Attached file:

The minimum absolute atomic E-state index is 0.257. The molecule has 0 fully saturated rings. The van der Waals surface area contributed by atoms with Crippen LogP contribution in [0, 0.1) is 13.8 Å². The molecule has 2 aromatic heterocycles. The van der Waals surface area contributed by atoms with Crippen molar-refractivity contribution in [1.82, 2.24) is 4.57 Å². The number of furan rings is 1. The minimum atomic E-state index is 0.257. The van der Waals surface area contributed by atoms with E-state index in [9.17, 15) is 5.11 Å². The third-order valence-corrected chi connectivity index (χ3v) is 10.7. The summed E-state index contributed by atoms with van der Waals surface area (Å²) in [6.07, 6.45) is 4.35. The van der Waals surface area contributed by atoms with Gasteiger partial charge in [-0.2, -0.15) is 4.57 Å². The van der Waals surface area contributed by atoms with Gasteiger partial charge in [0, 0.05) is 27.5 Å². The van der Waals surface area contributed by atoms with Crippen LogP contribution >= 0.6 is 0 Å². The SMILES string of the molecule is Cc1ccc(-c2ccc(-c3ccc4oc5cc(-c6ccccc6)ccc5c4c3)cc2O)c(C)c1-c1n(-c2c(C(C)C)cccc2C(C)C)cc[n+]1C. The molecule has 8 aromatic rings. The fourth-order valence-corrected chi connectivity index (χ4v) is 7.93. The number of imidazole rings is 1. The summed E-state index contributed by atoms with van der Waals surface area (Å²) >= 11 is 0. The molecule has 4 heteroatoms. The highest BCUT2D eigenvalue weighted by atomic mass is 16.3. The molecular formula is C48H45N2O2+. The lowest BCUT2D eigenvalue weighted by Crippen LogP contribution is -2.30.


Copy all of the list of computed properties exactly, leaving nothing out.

The minimum absolute atomic E-state index is 0.257. The molecule has 0 fully saturated rings. The van der Waals surface area contributed by atoms with Crippen LogP contribution in [0, 0.1) is 13.8 Å². The molecule has 2 aromatic heterocycles. The van der Waals surface area contributed by atoms with Crippen molar-refractivity contribution in [1.82, 2.24) is 4.57 Å². The number of furan rings is 1. The minimum atomic E-state index is 0.257. The van der Waals surface area contributed by atoms with E-state index in [9.17, 15) is 5.11 Å². The third-order valence-corrected chi connectivity index (χ3v) is 10.7. The summed E-state index contributed by atoms with van der Waals surface area (Å²) in [6.07, 6.45) is 4.35. The van der Waals surface area contributed by atoms with Gasteiger partial charge in [-0.2, -0.15) is 4.57 Å². The van der Waals surface area contributed by atoms with Gasteiger partial charge in [0, 0.05) is 27.5 Å². The van der Waals surface area contributed by atoms with Crippen LogP contribution >= 0.6 is 0 Å². The SMILES string of the molecule is Cc1ccc(-c2ccc(-c3ccc4oc5cc(-c6ccccc6)ccc5c4c3)cc2O)c(C)c1-c1n(-c2c(C(C)C)cccc2C(C)C)cc[n+]1C. The molecule has 8 aromatic rings. The fourth-order valence-corrected chi connectivity index (χ4v) is 7.93. The number of imidazole rings is 1. The summed E-state index contributed by atoms with van der Waals surface area (Å²) >= 11 is 0. The molecule has 4 heteroatoms. The highest BCUT2D eigenvalue weighted by atomic mass is 16.3. The molecular formula is C48H45N2O2+. The lowest BCUT2D eigenvalue weighted by Crippen LogP contribution is -2.30.